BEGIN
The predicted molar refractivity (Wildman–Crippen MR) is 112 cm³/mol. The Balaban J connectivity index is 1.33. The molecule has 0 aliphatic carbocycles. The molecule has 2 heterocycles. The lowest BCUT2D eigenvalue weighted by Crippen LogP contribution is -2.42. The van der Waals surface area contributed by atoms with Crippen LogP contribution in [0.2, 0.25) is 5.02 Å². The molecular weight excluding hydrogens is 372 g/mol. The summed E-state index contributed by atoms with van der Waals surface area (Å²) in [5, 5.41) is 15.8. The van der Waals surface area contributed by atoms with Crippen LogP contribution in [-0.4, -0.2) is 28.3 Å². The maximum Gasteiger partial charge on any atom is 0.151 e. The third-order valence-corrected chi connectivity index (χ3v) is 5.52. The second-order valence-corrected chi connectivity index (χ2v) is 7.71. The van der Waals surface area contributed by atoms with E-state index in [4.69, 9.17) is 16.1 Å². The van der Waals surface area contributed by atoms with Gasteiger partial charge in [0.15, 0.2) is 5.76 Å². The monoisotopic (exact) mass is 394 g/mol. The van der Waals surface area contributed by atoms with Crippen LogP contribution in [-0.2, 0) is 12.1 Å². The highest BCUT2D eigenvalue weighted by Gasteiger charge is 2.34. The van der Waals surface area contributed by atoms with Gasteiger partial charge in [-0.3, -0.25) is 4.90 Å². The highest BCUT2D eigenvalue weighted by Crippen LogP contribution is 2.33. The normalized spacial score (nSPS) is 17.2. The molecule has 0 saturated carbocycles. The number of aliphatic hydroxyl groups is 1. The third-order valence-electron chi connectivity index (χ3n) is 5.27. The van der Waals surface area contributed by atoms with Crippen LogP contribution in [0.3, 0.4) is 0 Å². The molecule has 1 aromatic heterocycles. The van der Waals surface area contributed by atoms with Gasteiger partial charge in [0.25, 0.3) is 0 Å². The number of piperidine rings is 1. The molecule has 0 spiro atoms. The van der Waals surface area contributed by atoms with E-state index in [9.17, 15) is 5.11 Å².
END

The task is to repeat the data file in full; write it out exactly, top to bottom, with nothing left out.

The predicted molar refractivity (Wildman–Crippen MR) is 112 cm³/mol. The Balaban J connectivity index is 1.33. The molecule has 0 aliphatic carbocycles. The molecule has 2 heterocycles. The lowest BCUT2D eigenvalue weighted by Crippen LogP contribution is -2.42. The van der Waals surface area contributed by atoms with Crippen LogP contribution in [0.2, 0.25) is 5.02 Å². The molecular weight excluding hydrogens is 372 g/mol. The summed E-state index contributed by atoms with van der Waals surface area (Å²) in [5, 5.41) is 15.8. The van der Waals surface area contributed by atoms with Crippen LogP contribution in [-0.4, -0.2) is 28.3 Å². The maximum Gasteiger partial charge on any atom is 0.151 e. The third-order valence-corrected chi connectivity index (χ3v) is 5.52. The second-order valence-corrected chi connectivity index (χ2v) is 7.71. The van der Waals surface area contributed by atoms with E-state index in [4.69, 9.17) is 16.1 Å². The van der Waals surface area contributed by atoms with Gasteiger partial charge in [0.15, 0.2) is 5.76 Å². The monoisotopic (exact) mass is 394 g/mol. The van der Waals surface area contributed by atoms with Crippen LogP contribution in [-0.2, 0) is 12.1 Å². The highest BCUT2D eigenvalue weighted by Gasteiger charge is 2.34. The van der Waals surface area contributed by atoms with Gasteiger partial charge in [-0.3, -0.25) is 4.90 Å². The highest BCUT2D eigenvalue weighted by Crippen LogP contribution is 2.33. The normalized spacial score (nSPS) is 17.2. The molecule has 0 saturated carbocycles. The number of aliphatic hydroxyl groups is 1. The third-order valence-electron chi connectivity index (χ3n) is 5.27. The van der Waals surface area contributed by atoms with Crippen LogP contribution in [0.3, 0.4) is 0 Å². The molecule has 1 aromatic heterocycles. The van der Waals surface area contributed by atoms with Gasteiger partial charge in [0.25, 0.3) is 0 Å². The number of piperidine rings is 1. The molecule has 0 spiro atoms. The van der Waals surface area contributed by atoms with E-state index in [9.17, 15) is 5.11 Å².